Yes I’m not sure why but people often think female, submissive, downtrodden, poorly educated, from a deprived background. I don’t fit that bill. I was a confident, outspoken, educated career girl from an affluent town in Cheshire. Abuse does not discriminate, it happens everywhere.  Male,  female,  in the LGBT community, all ethnicities, social economic backgrounds, professions and ages.

 

What advise would you give someone physically attacked by a partner for the first time?

Run for the hills – fast! Seek support, do not go back.

The first time my partner attacked me, he apologized the following day, sobbed, and promised it wouldn’t happen again. Before then he’d been so charming, well spoken, I thought he deserved a second chance. But the violence escalated to almost weekly beatings.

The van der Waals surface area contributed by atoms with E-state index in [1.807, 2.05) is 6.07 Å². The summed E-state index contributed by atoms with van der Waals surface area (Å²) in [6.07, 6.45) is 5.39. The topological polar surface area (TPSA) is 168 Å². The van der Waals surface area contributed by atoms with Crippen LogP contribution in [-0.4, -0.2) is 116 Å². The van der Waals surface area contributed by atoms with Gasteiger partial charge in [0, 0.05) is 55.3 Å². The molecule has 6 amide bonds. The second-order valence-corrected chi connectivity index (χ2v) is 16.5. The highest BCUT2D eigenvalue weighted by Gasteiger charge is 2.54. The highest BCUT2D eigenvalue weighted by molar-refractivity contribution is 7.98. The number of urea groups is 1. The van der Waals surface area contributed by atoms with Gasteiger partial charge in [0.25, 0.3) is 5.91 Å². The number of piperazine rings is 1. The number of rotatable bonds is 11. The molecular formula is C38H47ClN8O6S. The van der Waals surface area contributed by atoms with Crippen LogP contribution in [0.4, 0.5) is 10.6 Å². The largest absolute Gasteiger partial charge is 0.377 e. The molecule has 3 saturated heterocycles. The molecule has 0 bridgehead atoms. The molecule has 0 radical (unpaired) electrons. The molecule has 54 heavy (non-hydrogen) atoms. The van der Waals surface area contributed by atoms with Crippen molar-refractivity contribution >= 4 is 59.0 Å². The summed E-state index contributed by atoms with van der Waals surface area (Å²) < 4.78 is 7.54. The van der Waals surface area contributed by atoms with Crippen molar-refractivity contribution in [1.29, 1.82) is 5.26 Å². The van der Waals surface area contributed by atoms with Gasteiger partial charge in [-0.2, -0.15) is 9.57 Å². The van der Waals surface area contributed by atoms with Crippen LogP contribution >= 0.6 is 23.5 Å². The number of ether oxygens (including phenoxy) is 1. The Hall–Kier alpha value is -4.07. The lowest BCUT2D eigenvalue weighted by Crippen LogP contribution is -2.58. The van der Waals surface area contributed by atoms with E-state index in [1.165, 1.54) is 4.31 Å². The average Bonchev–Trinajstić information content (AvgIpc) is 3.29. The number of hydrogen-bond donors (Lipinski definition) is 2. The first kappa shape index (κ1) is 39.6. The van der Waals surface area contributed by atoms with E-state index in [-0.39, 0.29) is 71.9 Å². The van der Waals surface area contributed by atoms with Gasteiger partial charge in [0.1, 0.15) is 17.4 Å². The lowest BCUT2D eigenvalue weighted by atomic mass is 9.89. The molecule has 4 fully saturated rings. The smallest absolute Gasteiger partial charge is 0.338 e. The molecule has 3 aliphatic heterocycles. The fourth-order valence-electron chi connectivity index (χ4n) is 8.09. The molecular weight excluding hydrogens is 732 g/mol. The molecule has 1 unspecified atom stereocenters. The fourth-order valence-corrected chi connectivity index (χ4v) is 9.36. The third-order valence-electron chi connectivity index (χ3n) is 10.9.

If it happens once it will happen again, and children witnessing abuse are in huge danger physically and emotionally. No child should ever be frightened for their life or that of their mother or father.

 

What toll did the abuse take on your mental health?

It slowly chipped away at me. I stopped seeing everyone I loved. My best friend saw the bruises, the hand prints, she told me to leave. I lied constantly, saying I slipped, I fell. I lost touch with my mum. She hated him and could see he was destroying me. But I felt so damaged, like a war victim, I lost all my confidence. I desperately wanted him to change.

 

What happened on the night of the final attack?

I suffered a permanently damaged spinal cord, punctured lung and cracked ribs after he repeatedly stamped on me and punched me in the neck. All I kept thinking was our one year old son was asleep next door. The pain was so excruciating I thought I was dying.

He snatched my mobile phone and locked himself in a bedroom.

Mercifully I had a massive surge of adrenalin and dragged myself outside and begged a couple walking by to call an ambulance.